Tax benefits apply only to investments in a Tier I account. There is no income tax advantage on investment in NPS Tier II accounts.
In her inaugural budget, Finance Minister NirmalaSitharamn made some changes to the income tax rules on investments in the National Pension System (NPS). Ms. Sitharamn increased the income tax exemption threshold on retirement from National Retirement Plan (NPS) accounts and has also announced some additional income tax benefits for employees who contribute to the NPS account. NPS, which is a government-sponsored savings and pension plan, an employee contributes a pension amount from their monthly salary at the same time that the employer makes a matching contribution. The funds are then invested in specific investment plans through pension fund managers
Here are important things to know about the NPS account:
Types of NPS accounts
NPS offers two types of accounts: Level 1 and Level 2. While a Level 1 NPS account is a pension account that does not allow withdrawals, a Level 2 account, known as an investment account, is voluntary savings account associated with a permanent retirement account number (PRAN). Tax benefits apply only to investments in a Tier I account, and there is no income tax advantage on investment in NPS Tier II accounts.
How to take advantage of the income tax benefits available under the NPS scheme
An existing subscriber can contact any Point of Presence Service (POP-SP) provider or, alternatively, they can visit e-NPS - enps.nsdl.com to make an additional contribution to a Level 1 account.
Subscribers can submit a transaction statement as evidence of investment. Alternatively, NPS-All Citizen Model subscribers can download the receipt for their voluntary contributions submitted to their Level 1 account for the requested fiscal year. This can be done by logging into the NPS account and accessing the "Announcement of Voluntary Contribution under the National Pension System (NPS)" submenu in the "View" section of the main menu.
Income Tax Benefits Available Under the NPS Scheme
In last year's budget, the government proposed increasing the income tax exemption limit for withdrawals from the National Pension System (NPS) to 60%, from the current 40%. According to current provisions of the Income Tax Act, any NPS Trust payments to the appraiser upon closing the account or withdrawing from the pension plan, up to 40% of the total amount owed, are tax exempt.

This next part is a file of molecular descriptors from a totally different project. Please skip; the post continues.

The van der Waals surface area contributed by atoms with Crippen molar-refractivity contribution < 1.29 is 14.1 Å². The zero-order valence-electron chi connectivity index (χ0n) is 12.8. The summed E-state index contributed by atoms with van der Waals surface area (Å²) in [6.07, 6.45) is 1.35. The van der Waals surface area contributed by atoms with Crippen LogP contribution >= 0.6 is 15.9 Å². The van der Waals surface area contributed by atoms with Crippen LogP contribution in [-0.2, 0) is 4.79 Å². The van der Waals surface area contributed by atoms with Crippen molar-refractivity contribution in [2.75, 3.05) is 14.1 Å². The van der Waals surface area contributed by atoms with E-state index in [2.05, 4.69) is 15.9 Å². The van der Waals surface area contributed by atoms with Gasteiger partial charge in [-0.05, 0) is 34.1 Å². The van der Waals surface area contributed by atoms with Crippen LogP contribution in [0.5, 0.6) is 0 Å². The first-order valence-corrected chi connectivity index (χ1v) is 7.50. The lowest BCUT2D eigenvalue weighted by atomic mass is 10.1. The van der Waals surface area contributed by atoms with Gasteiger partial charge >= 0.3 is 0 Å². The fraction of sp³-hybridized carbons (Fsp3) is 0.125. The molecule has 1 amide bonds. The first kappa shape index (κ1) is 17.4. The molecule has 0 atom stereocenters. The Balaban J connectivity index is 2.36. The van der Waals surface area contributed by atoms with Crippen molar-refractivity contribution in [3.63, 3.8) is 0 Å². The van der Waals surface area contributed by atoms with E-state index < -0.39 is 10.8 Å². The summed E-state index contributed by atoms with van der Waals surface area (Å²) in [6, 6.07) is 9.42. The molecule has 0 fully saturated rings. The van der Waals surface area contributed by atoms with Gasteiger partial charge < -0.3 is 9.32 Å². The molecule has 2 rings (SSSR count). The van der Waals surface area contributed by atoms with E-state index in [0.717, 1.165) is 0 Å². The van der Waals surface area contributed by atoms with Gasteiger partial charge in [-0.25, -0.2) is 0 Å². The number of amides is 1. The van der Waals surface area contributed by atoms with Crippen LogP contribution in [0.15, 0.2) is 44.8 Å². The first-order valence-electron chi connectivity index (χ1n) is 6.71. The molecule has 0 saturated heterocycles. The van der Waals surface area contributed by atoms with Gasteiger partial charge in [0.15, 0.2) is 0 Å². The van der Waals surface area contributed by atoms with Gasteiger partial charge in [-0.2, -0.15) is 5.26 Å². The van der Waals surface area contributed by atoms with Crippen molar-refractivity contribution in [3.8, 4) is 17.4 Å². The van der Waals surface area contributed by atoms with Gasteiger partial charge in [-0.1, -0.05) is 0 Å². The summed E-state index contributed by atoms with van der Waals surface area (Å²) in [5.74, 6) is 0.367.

The government has proposed separating the NPS Trust from the regulator, the Pension Fund Development and Regulation Authority (PFRDA). Currently, PFRDA implements and regulates the National Pension System (NPS) through the NPS Trust. The trust was created by PFRDA to look after the assets and funds under the NPS.
Finance Minister NirmalaSitharamn has also proposed raising the limit from 10% to 14% of the government's contribution to its employees' accounts. Under the current provisions, any NPS subscriber can claim a tax deduction of up to 10% of total income under Section 80 CCD (1) of the Income Tax Act to a maximum overall of â‚¹ 1.5 lakh as per Section 80 CCE of the Act.
An additional investment discount of up to â‚¹ 50,000 in NPS is available exclusively to subscribers under Section 80CCD (1B) of the Income Tax Act, according to the NSDL filing site: nsdl.com.
Under the current provisions, subscribers can partially withdraw from their NPS Level 1 account before the age of 60 for specific purposes. Under the 2017 budget, the amount withdrawn up to 25% of the subscriber's contribution is tax-deductible.
The amount invested in the purchase of installments is completely tax exempt. However, the annual income earned by the subscriber in subsequent years is subject to income tax.
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